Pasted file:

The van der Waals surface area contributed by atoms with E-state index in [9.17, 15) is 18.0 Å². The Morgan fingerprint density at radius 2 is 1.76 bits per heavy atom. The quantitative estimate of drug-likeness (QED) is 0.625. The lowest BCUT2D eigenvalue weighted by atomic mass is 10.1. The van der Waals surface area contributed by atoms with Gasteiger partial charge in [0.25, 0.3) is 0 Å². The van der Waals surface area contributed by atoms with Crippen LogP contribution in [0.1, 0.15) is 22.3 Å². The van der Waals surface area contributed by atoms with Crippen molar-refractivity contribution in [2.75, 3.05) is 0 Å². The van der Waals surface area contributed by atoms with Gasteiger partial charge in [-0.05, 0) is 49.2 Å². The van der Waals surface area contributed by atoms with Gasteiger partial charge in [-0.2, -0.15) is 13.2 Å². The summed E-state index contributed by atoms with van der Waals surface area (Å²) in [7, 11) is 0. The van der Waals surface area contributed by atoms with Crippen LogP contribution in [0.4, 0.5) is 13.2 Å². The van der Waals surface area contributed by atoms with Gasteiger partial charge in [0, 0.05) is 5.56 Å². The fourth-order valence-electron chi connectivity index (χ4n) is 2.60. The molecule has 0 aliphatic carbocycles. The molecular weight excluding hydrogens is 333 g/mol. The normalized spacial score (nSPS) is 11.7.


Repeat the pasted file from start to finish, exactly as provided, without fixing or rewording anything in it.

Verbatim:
The van der Waals surface area contributed by atoms with E-state index in [9.17, 15) is 18.0 Å². The Morgan fingerprint density at radius 2 is 1.76 bits per heavy atom. The quantitative estimate of drug-likeness (QED) is 0.625. The lowest BCUT2D eigenvalue weighted by atomic mass is 10.1. The van der Waals surface area contributed by atoms with Gasteiger partial charge in [0.25, 0.3) is 0 Å². The van der Waals surface area contributed by atoms with Crippen LogP contribution in [0.1, 0.15) is 22.3 Å². The van der Waals surface area contributed by atoms with Crippen molar-refractivity contribution in [2.75, 3.05) is 0 Å². The van der Waals surface area contributed by atoms with Gasteiger partial charge in [-0.05, 0) is 49.2 Å². The van der Waals surface area contributed by atoms with Gasteiger partial charge in [-0.2, -0.15) is 13.2 Å². The summed E-state index contributed by atoms with van der Waals surface area (Å²) in [7, 11) is 0. The van der Waals surface area contributed by atoms with Crippen LogP contribution in [0.4, 0.5) is 13.2 Å². The van der Waals surface area contributed by atoms with Gasteiger partial charge in [0, 0.05) is 5.56 Å². The fourth-order valence-electron chi connectivity index (χ4n) is 2.60. The molecule has 0 aliphatic carbocycles. The molecular weight excluding hydrogens is 333 g/mol. The normalized spacial score (nSPS) is 11.7.